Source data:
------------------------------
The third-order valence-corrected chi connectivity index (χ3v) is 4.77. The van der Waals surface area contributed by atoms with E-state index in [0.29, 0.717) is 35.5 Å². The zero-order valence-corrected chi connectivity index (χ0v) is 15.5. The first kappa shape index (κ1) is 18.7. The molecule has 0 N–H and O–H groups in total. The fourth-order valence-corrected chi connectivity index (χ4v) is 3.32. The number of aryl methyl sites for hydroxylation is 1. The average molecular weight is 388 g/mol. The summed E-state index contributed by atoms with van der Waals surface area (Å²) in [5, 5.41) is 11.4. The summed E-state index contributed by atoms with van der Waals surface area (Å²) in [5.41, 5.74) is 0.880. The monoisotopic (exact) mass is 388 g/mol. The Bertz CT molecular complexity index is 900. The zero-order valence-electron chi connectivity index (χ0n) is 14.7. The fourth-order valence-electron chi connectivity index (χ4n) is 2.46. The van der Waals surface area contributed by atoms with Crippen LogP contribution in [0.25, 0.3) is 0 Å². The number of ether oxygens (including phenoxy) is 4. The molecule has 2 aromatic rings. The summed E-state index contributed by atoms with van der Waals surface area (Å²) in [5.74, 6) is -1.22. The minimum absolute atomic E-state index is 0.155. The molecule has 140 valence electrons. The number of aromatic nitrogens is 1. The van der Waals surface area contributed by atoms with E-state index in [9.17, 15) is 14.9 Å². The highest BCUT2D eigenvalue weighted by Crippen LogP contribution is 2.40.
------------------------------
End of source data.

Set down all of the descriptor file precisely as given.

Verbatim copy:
The third-order valence-corrected chi connectivity index (χ3v) is 4.77. The van der Waals surface area contributed by atoms with E-state index in [0.29, 0.717) is 35.5 Å². The zero-order valence-corrected chi connectivity index (χ0v) is 15.5. The first kappa shape index (κ1) is 18.7. The molecule has 0 N–H and O–H groups in total. The fourth-order valence-corrected chi connectivity index (χ4v) is 3.32. The number of aryl methyl sites for hydroxylation is 1. The average molecular weight is 388 g/mol. The summed E-state index contributed by atoms with van der Waals surface area (Å²) in [5, 5.41) is 11.4. The summed E-state index contributed by atoms with van der Waals surface area (Å²) in [5.41, 5.74) is 0.880. The monoisotopic (exact) mass is 388 g/mol. The Bertz CT molecular complexity index is 900. The zero-order valence-electron chi connectivity index (χ0n) is 14.7. The fourth-order valence-electron chi connectivity index (χ4n) is 2.46. The van der Waals surface area contributed by atoms with Crippen LogP contribution in [0.25, 0.3) is 0 Å². The number of ether oxygens (including phenoxy) is 4. The molecule has 2 aromatic rings. The summed E-state index contributed by atoms with van der Waals surface area (Å²) in [5.74, 6) is -1.22. The minimum absolute atomic E-state index is 0.155. The molecule has 140 valence electrons. The number of aromatic nitrogens is 1. The van der Waals surface area contributed by atoms with E-state index in [9.17, 15) is 14.9 Å². The highest BCUT2D eigenvalue weighted by Crippen LogP contribution is 2.40.